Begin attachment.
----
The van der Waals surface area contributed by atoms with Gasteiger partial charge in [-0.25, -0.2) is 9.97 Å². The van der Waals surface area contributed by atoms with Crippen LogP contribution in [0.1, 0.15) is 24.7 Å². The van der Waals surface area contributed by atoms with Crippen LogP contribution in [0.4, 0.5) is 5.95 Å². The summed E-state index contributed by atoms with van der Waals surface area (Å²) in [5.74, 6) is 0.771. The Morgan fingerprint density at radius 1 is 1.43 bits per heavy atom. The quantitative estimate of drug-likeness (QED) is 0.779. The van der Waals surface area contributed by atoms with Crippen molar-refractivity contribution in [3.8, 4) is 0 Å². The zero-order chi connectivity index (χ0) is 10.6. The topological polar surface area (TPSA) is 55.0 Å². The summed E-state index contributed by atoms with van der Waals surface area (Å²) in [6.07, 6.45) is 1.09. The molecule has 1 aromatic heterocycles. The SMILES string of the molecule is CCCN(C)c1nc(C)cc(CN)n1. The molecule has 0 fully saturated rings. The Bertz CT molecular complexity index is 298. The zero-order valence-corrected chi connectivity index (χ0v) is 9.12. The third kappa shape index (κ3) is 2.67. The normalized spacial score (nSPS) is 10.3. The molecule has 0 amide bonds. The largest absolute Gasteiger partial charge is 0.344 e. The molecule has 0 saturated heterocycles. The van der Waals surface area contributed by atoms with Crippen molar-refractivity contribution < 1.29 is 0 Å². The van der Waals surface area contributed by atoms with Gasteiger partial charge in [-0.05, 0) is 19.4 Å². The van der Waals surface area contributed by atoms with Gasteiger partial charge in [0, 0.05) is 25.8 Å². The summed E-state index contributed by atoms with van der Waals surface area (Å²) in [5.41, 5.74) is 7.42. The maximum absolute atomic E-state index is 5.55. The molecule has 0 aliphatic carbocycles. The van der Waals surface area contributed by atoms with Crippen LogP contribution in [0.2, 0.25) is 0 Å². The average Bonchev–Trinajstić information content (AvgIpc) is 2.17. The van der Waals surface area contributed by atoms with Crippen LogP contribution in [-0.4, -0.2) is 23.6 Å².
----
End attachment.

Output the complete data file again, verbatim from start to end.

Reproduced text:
The van der Waals surface area contributed by atoms with Gasteiger partial charge in [-0.25, -0.2) is 9.97 Å². The van der Waals surface area contributed by atoms with Crippen LogP contribution in [0.1, 0.15) is 24.7 Å². The van der Waals surface area contributed by atoms with Crippen LogP contribution in [0.4, 0.5) is 5.95 Å². The summed E-state index contributed by atoms with van der Waals surface area (Å²) in [5.74, 6) is 0.771. The Morgan fingerprint density at radius 1 is 1.43 bits per heavy atom. The quantitative estimate of drug-likeness (QED) is 0.779. The van der Waals surface area contributed by atoms with Crippen molar-refractivity contribution in [3.8, 4) is 0 Å². The zero-order chi connectivity index (χ0) is 10.6. The topological polar surface area (TPSA) is 55.0 Å². The summed E-state index contributed by atoms with van der Waals surface area (Å²) in [6.07, 6.45) is 1.09. The molecule has 1 aromatic heterocycles. The SMILES string of the molecule is CCCN(C)c1nc(C)cc(CN)n1. The molecule has 0 fully saturated rings. The Bertz CT molecular complexity index is 298. The zero-order valence-corrected chi connectivity index (χ0v) is 9.12. The third kappa shape index (κ3) is 2.67. The normalized spacial score (nSPS) is 10.3. The molecule has 0 amide bonds. The largest absolute Gasteiger partial charge is 0.344 e. The molecule has 0 saturated heterocycles. The van der Waals surface area contributed by atoms with Crippen molar-refractivity contribution < 1.29 is 0 Å². The van der Waals surface area contributed by atoms with Gasteiger partial charge in [-0.05, 0) is 19.4 Å². The van der Waals surface area contributed by atoms with Gasteiger partial charge in [0, 0.05) is 25.8 Å². The summed E-state index contributed by atoms with van der Waals surface area (Å²) in [5.41, 5.74) is 7.42. The maximum absolute atomic E-state index is 5.55. The molecule has 0 aliphatic carbocycles. The van der Waals surface area contributed by atoms with Crippen LogP contribution in [0.2, 0.25) is 0 Å². The average Bonchev–Trinajstić information content (AvgIpc) is 2.17. The van der Waals surface area contributed by atoms with Crippen LogP contribution in [-0.4, -0.2) is 23.6 Å².